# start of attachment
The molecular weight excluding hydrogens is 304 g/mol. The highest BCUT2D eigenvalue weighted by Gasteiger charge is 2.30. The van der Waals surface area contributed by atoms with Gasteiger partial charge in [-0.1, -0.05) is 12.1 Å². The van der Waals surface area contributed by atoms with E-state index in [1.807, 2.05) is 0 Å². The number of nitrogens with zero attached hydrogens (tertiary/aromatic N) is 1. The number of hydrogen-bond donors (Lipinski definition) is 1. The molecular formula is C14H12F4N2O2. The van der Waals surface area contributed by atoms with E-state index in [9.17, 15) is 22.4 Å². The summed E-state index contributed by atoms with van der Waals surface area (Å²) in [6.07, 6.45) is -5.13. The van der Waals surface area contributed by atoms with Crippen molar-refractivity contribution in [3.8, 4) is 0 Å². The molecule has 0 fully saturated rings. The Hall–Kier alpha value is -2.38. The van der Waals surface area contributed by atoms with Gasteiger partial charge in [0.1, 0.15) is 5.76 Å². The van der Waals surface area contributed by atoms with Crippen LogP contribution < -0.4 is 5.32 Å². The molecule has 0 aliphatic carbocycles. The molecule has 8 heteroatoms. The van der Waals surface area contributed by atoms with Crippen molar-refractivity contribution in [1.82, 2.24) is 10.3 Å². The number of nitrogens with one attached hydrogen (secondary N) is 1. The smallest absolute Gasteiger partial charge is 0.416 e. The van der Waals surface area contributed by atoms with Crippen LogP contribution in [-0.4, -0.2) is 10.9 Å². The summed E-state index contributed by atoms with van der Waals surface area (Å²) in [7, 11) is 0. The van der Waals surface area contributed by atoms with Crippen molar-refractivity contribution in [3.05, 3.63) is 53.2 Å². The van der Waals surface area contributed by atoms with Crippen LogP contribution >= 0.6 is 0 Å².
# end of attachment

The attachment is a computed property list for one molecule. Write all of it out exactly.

The molecular weight excluding hydrogens is 304 g/mol. The highest BCUT2D eigenvalue weighted by Gasteiger charge is 2.30. The van der Waals surface area contributed by atoms with Gasteiger partial charge in [-0.1, -0.05) is 12.1 Å². The van der Waals surface area contributed by atoms with E-state index in [1.807, 2.05) is 0 Å². The number of nitrogens with zero attached hydrogens (tertiary/aromatic N) is 1. The number of hydrogen-bond donors (Lipinski definition) is 1. The molecular formula is C14H12F4N2O2. The van der Waals surface area contributed by atoms with E-state index in [9.17, 15) is 22.4 Å². The summed E-state index contributed by atoms with van der Waals surface area (Å²) in [6.07, 6.45) is -5.13. The van der Waals surface area contributed by atoms with Crippen molar-refractivity contribution in [3.8, 4) is 0 Å². The molecule has 0 fully saturated rings. The Hall–Kier alpha value is -2.38. The van der Waals surface area contributed by atoms with Gasteiger partial charge in [0.1, 0.15) is 5.76 Å². The van der Waals surface area contributed by atoms with Crippen LogP contribution < -0.4 is 5.32 Å². The molecule has 0 aliphatic carbocycles. The molecule has 8 heteroatoms. The van der Waals surface area contributed by atoms with Crippen molar-refractivity contribution in [1.82, 2.24) is 10.3 Å². The number of nitrogens with one attached hydrogen (secondary N) is 1. The smallest absolute Gasteiger partial charge is 0.416 e. The van der Waals surface area contributed by atoms with Crippen LogP contribution in [-0.4, -0.2) is 10.9 Å². The summed E-state index contributed by atoms with van der Waals surface area (Å²) in [7, 11) is 0. The van der Waals surface area contributed by atoms with Crippen molar-refractivity contribution in [3.05, 3.63) is 53.2 Å². The van der Waals surface area contributed by atoms with Crippen LogP contribution >= 0.6 is 0 Å².